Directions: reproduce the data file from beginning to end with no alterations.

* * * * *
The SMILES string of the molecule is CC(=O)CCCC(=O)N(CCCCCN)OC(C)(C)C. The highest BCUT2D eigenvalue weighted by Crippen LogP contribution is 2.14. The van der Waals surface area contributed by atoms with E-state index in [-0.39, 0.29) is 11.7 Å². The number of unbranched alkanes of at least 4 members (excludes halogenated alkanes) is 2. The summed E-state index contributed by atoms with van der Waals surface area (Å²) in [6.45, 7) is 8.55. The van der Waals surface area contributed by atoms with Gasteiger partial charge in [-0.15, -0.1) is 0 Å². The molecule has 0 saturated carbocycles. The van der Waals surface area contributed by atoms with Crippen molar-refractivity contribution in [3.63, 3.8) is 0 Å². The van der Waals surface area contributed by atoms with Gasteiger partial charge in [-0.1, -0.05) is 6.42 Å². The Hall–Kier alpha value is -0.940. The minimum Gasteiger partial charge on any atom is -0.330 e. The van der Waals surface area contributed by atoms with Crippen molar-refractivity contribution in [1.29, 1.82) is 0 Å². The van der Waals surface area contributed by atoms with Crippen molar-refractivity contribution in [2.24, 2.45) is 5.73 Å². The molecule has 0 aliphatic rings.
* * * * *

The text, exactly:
The SMILES string of the molecule is CC(=O)CCCC(=O)N(CCCCCN)OC(C)(C)C. The highest BCUT2D eigenvalue weighted by Crippen LogP contribution is 2.14. The van der Waals surface area contributed by atoms with E-state index in [-0.39, 0.29) is 11.7 Å². The number of unbranched alkanes of at least 4 members (excludes halogenated alkanes) is 2. The summed E-state index contributed by atoms with van der Waals surface area (Å²) in [6.45, 7) is 8.55. The van der Waals surface area contributed by atoms with Gasteiger partial charge in [-0.15, -0.1) is 0 Å². The molecule has 0 saturated carbocycles. The van der Waals surface area contributed by atoms with Crippen molar-refractivity contribution in [3.63, 3.8) is 0 Å². The van der Waals surface area contributed by atoms with Gasteiger partial charge in [-0.1, -0.05) is 6.42 Å². The Hall–Kier alpha value is -0.940. The minimum Gasteiger partial charge on any atom is -0.330 e. The van der Waals surface area contributed by atoms with Crippen molar-refractivity contribution in [1.29, 1.82) is 0 Å². The van der Waals surface area contributed by atoms with Crippen molar-refractivity contribution in [2.24, 2.45) is 5.73 Å². The molecule has 0 aliphatic rings.